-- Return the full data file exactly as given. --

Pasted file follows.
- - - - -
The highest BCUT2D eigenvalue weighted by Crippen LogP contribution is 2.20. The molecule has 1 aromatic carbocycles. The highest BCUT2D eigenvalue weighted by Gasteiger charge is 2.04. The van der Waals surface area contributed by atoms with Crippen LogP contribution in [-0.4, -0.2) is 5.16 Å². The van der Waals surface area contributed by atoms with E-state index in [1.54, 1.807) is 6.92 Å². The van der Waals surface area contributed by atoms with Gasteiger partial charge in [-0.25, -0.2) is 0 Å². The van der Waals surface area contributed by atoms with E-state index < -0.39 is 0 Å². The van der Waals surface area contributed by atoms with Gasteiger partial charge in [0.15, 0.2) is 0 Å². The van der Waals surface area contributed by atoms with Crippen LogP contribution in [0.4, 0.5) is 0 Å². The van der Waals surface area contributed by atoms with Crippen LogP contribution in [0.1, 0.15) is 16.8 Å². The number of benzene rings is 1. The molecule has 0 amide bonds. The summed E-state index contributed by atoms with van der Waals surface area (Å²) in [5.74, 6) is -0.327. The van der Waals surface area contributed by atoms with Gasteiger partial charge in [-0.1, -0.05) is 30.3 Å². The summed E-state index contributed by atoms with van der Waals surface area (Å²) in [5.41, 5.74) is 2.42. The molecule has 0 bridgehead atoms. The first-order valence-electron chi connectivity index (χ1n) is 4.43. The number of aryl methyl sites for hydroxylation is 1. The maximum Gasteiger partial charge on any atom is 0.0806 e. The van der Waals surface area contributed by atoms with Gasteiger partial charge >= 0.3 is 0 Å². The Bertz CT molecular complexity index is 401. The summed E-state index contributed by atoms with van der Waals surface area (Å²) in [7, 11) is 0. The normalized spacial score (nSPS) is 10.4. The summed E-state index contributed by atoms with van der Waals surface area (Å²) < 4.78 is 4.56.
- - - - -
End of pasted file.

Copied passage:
The highest BCUT2D eigenvalue weighted by Crippen LogP contribution is 2.20. The molecule has 1 aromatic carbocycles. The highest BCUT2D eigenvalue weighted by Gasteiger charge is 2.04. The van der Waals surface area contributed by atoms with Crippen LogP contribution in [-0.4, -0.2) is 5.16 Å². The van der Waals surface area contributed by atoms with E-state index in [1.54, 1.807) is 6.92 Å². The van der Waals surface area contributed by atoms with Gasteiger partial charge in [-0.25, -0.2) is 0 Å². The van der Waals surface area contributed by atoms with E-state index < -0.39 is 0 Å². The van der Waals surface area contributed by atoms with Gasteiger partial charge in [0.15, 0.2) is 0 Å². The van der Waals surface area contributed by atoms with Crippen LogP contribution in [0.4, 0.5) is 0 Å². The van der Waals surface area contributed by atoms with Crippen LogP contribution in [0.1, 0.15) is 16.8 Å². The number of benzene rings is 1. The molecule has 0 amide bonds. The summed E-state index contributed by atoms with van der Waals surface area (Å²) in [5.74, 6) is -0.327. The van der Waals surface area contributed by atoms with Gasteiger partial charge in [-0.1, -0.05) is 30.3 Å². The summed E-state index contributed by atoms with van der Waals surface area (Å²) in [5.41, 5.74) is 2.42. The molecule has 0 bridgehead atoms. The first-order valence-electron chi connectivity index (χ1n) is 4.43. The number of aryl methyl sites for hydroxylation is 1. The maximum Gasteiger partial charge on any atom is 0.0806 e. The van der Waals surface area contributed by atoms with Gasteiger partial charge >= 0.3 is 0 Å². The Bertz CT molecular complexity index is 401. The summed E-state index contributed by atoms with van der Waals surface area (Å²) in [7, 11) is 0. The normalized spacial score (nSPS) is 10.4. The summed E-state index contributed by atoms with van der Waals surface area (Å²) < 4.78 is 4.56.